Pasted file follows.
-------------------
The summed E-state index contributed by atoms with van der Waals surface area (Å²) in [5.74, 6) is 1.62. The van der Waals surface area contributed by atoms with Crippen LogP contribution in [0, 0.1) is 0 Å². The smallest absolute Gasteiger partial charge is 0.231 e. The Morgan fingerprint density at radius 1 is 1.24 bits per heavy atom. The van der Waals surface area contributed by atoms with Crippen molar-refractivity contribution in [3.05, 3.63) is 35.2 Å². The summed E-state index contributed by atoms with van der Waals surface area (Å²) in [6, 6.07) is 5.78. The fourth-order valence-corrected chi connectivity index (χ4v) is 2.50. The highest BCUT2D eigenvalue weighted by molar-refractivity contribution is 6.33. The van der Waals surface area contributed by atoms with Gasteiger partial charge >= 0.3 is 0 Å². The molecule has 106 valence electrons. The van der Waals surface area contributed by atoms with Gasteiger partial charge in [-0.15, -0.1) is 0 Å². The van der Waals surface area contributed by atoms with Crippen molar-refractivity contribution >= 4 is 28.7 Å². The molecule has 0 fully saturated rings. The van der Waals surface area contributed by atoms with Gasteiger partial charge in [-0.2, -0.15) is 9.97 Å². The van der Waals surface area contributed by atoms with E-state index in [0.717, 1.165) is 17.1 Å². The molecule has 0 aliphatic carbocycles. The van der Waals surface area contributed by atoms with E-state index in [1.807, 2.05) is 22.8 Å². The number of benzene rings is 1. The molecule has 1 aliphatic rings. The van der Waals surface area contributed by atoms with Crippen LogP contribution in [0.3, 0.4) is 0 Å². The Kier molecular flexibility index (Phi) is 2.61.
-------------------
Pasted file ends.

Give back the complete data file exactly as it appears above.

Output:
The summed E-state index contributed by atoms with van der Waals surface area (Å²) in [5.74, 6) is 1.62. The van der Waals surface area contributed by atoms with Crippen LogP contribution in [0, 0.1) is 0 Å². The smallest absolute Gasteiger partial charge is 0.231 e. The Morgan fingerprint density at radius 1 is 1.24 bits per heavy atom. The van der Waals surface area contributed by atoms with Crippen molar-refractivity contribution in [3.05, 3.63) is 35.2 Å². The summed E-state index contributed by atoms with van der Waals surface area (Å²) in [6, 6.07) is 5.78. The fourth-order valence-corrected chi connectivity index (χ4v) is 2.50. The highest BCUT2D eigenvalue weighted by molar-refractivity contribution is 6.33. The van der Waals surface area contributed by atoms with Gasteiger partial charge >= 0.3 is 0 Å². The molecule has 106 valence electrons. The van der Waals surface area contributed by atoms with Gasteiger partial charge in [-0.15, -0.1) is 0 Å². The van der Waals surface area contributed by atoms with Crippen molar-refractivity contribution >= 4 is 28.7 Å². The molecule has 0 fully saturated rings. The van der Waals surface area contributed by atoms with Gasteiger partial charge in [-0.2, -0.15) is 9.97 Å². The van der Waals surface area contributed by atoms with E-state index in [0.717, 1.165) is 17.1 Å². The molecule has 0 aliphatic carbocycles. The van der Waals surface area contributed by atoms with E-state index in [1.807, 2.05) is 22.8 Å². The number of benzene rings is 1. The molecule has 1 aliphatic rings. The van der Waals surface area contributed by atoms with Crippen LogP contribution in [0.3, 0.4) is 0 Å². The Kier molecular flexibility index (Phi) is 2.61.